By Matt Kaplan
Via Nature News
Analysis suggests genetic mixing occurred in Africa around 35,000 years ago.
Our ancestors bred with other species in the Homo genus, according to a study published today in the Proceedings of the National Academy of Sciences1. The authors say that up to 2% of the genomes of some modern African populations may originally came from a closely related species.
Palaeontologists have long wondered whether modern humans came from a single, genetically isolated population of hominins or whether we are a genetic mix of various hominin species.
Last year, an analysis comparing the Neanderthal genome sequence to that of modern H. sapiens showed that some interbreeding did take place between the two species in Europe some time between 80 and 30,000 years ago and that, to a certain extent, Neanderthals ‘live on’ in the genes of modern humans2.
It has been a mystery whether similar genetic mixing took place among Homo species even earlier, before the populations that became modern humans left Africa.
To find out, evolutionary biologist Michael Hammer at the University of Arizona in Tucson and his colleagues studied DNA from two African hunter-gatherer groups, the Biaka Pygmies and the San, as well as from a West African agricultural population known as the Mandenka.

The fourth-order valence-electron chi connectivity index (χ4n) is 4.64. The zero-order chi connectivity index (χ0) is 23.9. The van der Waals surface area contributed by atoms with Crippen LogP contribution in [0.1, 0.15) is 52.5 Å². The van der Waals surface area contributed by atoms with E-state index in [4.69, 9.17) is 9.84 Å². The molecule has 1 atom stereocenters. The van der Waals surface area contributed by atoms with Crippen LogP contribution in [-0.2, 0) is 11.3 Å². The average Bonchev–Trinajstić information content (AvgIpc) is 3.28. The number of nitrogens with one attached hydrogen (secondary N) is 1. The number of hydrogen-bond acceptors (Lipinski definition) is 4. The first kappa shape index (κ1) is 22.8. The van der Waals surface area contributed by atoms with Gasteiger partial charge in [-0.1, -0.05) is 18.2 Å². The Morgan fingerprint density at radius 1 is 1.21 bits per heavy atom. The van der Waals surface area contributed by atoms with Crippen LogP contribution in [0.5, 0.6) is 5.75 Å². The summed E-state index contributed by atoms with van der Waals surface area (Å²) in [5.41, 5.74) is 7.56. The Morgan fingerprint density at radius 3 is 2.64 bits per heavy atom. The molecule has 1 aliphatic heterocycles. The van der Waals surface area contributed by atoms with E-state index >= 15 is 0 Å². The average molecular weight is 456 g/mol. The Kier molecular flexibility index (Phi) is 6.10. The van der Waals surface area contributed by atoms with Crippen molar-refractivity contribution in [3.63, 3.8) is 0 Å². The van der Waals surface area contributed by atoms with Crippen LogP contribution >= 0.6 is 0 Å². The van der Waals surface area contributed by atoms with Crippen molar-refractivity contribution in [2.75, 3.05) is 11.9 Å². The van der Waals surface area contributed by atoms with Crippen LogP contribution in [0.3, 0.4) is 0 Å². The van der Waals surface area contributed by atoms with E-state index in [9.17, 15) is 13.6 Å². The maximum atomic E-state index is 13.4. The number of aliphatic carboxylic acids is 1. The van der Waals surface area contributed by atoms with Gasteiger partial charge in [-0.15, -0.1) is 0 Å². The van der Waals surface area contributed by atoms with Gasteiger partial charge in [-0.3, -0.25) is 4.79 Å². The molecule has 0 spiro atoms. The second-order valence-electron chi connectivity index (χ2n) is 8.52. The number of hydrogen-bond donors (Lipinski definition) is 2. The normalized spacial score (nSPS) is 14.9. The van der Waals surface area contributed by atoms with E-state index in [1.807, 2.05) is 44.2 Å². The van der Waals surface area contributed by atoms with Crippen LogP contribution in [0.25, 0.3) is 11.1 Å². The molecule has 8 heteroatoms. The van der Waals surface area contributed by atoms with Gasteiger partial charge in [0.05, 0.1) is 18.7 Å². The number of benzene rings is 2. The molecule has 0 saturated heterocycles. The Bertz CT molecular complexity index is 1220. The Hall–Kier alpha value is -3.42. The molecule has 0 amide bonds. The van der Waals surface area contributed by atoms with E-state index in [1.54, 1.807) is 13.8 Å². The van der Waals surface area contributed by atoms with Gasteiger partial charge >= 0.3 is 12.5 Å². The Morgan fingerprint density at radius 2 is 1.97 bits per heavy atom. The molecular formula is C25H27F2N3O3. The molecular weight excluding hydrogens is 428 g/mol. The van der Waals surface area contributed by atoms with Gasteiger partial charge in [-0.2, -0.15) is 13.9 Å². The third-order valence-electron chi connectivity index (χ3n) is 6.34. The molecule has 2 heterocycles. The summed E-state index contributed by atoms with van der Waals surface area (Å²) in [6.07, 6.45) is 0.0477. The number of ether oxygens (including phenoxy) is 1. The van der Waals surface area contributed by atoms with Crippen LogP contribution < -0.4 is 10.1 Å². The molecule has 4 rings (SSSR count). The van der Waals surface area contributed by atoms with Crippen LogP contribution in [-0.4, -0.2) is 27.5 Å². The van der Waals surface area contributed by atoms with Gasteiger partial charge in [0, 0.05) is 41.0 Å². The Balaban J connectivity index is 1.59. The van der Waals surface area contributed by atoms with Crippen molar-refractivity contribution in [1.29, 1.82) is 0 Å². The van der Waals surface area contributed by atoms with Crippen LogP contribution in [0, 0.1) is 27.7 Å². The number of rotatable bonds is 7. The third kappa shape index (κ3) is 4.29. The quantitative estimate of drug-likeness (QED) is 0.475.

Each of these groups is descended from populations that are thought to have remained in Africa, meaning they would have avoided the genetic bottleneck effect that usually occurs with migration. This means the groups show particularly high genetic diversity, which makes their genomes more likely to have retained evidence of ancient genetic mixing. Read story at Nature News
- Hammer, M. F. et al. Proc. Natl Acad. Sci. USAhttp://dx.doi.org/10.1073/pnas.1109300108 (2011).
- Green, R. E. et al. Science 328, 710-722 (2010).
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